[12] According to the Washington Group on Disability Statistics, respondents who answer “a lot of difficulty” or “cannot do it at all” to at least one of the six functioning questions should be considered a person with disability for the purpose of data disaggregation. These are people whose conditions place them at risk of being excluded if faced with physical, informational, attitudinal, or institutional barriers in their surrounding environment. See: https://www.washingtongroup-disability.com/fileadmin/uploads/wg/Documents/An_Introduction_to_the_WG_Questions_Sets__2_June_2020_.pdf. The Washington Group on Disability Statistics Questions have several limitations, including that they miss many people with psychosocial disabilities.

[13] United Nations Convention on the Rights of Persons with Disabilities, art. 12.

[14] CRPD, art. 12 (3)

[15] UN Committee on the Rights of Persons with Disabilities, General Comment No.1 – Article 12: Equal Recognition Before the Law (April 2014) UN Doc. No. CRPD/C/GC/1, adopted at the 11th Session, para. 30.

[16] CRPD, art 29

[17] UN Committee on the Rights of Persons with Disabilities, “Consideration of reports submitted by States parties under article 35 of the Convention, Concluding observations of the Committee on the Rights of Persons with Disabilities, Tunisia,” CRPD/C/TUN/CO/1, May 13, 2011, paras. 13, 35.

[18] CRPD, art. 29.

[19] Human Rights Watch remote interview with Azihar Dighaish Alwan, a woman with short stature, Diyala, February 24, 2021; Human Rights Watch telephone interview with Angham Adel, a woman with a hearing disability, Najaf, May 10, 2021.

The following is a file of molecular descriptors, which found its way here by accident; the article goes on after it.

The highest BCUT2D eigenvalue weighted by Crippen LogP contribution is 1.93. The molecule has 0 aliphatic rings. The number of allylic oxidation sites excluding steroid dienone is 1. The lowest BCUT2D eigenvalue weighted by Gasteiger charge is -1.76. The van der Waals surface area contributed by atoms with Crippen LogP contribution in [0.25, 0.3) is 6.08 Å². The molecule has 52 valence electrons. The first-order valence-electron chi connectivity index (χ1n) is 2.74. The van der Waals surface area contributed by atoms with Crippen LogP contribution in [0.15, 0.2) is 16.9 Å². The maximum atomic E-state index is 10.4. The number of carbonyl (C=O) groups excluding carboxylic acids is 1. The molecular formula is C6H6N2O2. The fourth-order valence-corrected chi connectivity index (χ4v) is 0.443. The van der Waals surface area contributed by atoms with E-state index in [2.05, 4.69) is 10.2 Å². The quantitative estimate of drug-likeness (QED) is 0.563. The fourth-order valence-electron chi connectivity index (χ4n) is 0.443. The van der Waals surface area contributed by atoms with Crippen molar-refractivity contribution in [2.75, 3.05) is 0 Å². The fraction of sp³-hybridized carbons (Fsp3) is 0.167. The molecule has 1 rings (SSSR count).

[20] Human Rights Watch telephone interview with Ahmed al-Ghizzi, director of Voice of Iraqi Disabled association, Baghdad, May 19, 2021.

[21] United Nations Convention on the Rights of Persons with Disabilities, art 12.

[22] Iraq Civil Code, September 18, 1951, unofficial English translation, https://www.refworld.org/docid/55002ec24.html

[23] The civil code defines this as someone between the age of 7 and 15 in arts. 97 and 98

[24] The civil code defines this as someone under the age of 7 in art. 96

[25] Iraq Civil Code, September 18, 1951, unofficial English translation, https://www.refworld.org/docid/55002ec24.html

[26] Iraq Personal Status Law No. 188 of 1959, art. 7, https://www.refworld.org/pdfid/5c7664947.pdf

[27] Iraq Constitution, 2005, art. 20., https://www.constituteproject.org/constitution/Iraq_2005.pdf?lang=en

[28] Iraq Parliament Elections Law No. 9 of 2020, https://www.moj.gov.iq/upload/pdf/4603.pdf

[29] Iraq Elections Law of the Provincial, Districts, and Subdistricts Councils No. 36 of 2008, unofficial English translation, http://gjpi.org/wp-content/uploads/2009/01/cor_law_36_2008_elections_law_en.pdf

[30] Iraq Non-Governmental Organizations Law No. 12 of 2010, https://www.ncciraq.org/images/static_pages_uploads/administration/NGOlaw_En_BGD.doc art. 11

[31] http://wiki.dorar-aliraq.net/iraqilaws/law/21257.html